Book Diary – August/September 2013

As David Peace’s ‘Red or Dead’ dominated most of August, I’m going to combine the tail-end of the month with September.

‘Vendetta’ by Michael Dibdin

Monday 26th August – Saturday 31st August

Following on from ‘Ratking’ in February, I moved on to the second Zen book.

As with the previous novel, I felt that the TV adaptation was very true to the spirit of the books. There were moments when the plots deviate but without jarring horrendously.

It’s a common thing for fictional detectives to have vulnerabilities, but I think Zen’s make him more human than the archetypal anti-social, alcoholic divorcee. He wants friends, a stress-free life, and is a reluctant outsider due to the fact that he’s a Venetian, rather than because he isolates himself through a lack of personal skills or overwhelming devotion to duty. It’s this that I think makes him my favourite fictional detective, ahead of Wallander, Kenzie and Gennaro or Derek Strange and Terry Quinn.

‘Hang Ups: Essays on Painting (Mostly)’ by Simon Schama

Sunday 1st September – Thursday 12th September

Feeling artistic, I decided to start on Simon Schama’s collection of essays on the subject of art.

The essays themselves are perfect examples of Schama’s readable but intelligent style, and he does a great job of bringing pictures to life, even when you can’t see them.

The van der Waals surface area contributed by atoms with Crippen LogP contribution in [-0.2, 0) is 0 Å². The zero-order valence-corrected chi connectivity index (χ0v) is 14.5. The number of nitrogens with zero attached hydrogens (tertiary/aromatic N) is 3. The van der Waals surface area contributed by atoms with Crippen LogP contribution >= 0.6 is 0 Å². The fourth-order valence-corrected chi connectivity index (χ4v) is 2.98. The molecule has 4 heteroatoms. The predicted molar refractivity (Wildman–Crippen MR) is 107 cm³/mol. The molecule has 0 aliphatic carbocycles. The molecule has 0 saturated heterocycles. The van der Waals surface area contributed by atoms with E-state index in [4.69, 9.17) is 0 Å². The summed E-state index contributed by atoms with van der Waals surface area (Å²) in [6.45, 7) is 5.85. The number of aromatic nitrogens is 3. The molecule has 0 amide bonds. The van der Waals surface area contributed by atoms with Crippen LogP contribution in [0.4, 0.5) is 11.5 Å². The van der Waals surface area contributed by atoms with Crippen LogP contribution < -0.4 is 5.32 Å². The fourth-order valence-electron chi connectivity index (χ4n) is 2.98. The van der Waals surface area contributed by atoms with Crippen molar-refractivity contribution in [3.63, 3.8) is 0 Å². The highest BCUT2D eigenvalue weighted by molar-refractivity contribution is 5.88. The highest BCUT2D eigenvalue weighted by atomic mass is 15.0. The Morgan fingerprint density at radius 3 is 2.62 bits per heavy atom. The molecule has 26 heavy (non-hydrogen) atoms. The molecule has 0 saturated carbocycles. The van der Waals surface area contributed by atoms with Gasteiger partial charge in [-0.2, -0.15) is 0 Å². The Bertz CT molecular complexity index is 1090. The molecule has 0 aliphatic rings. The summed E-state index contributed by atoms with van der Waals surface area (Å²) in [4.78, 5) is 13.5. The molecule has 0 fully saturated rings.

The main criticisms of the book would be twofold: firstly, and most importantly, the subjects of the essays are often exhibitions which are long since gone, so it is impossible for the reader to ever truly experience what SS is talking about, and secondly, the lack of pictures. In some ways, I’m ashamed to type that, but I feel that a book about art is the perfect place for plenty of pictures, and there is a maximum of one picture per artist discussed, which leaves something to be desired.

I stopped reading about two-thirds of the way through for a number of reasons. Mostly, the last chapter was about fashion rather than art, but also because the format was becoming a little repetitive (though that is perhaps harsh as Simon Schama’s writing is always a pleasure to read) and he was heading into artists I don’t like (Cy Twombly for one!) and several of the later essays were clearly aimed at a more knowledgeable audience than I.

I will read some of the as-yet unread essays, and would recommend the book to any art fan.

‘Cabal’ by Michael Dibdin

Friday 13th September – Sunday 22nd September

Having enjoyed the first two of the series, I quickly moved on to the third, Cabal, which would also complete the set of three which the BBC had adapted for television.

This is the point at which the TV adaptation and the books finally part company once and for all. Beyond the opening scene in which Ludovico Ruspanti falls to his death, the book is unrecognisable as the TV episode bearing the same name and containing the same characters.

However, that is not to its detriment. The book is still very enjoyable, and Zen is still the most likeable of the fictional detectives I have so far encountered. His jealousy of his lady friend’s independence provides an amusing subplot and reaffirms his status as a proper human being.

 

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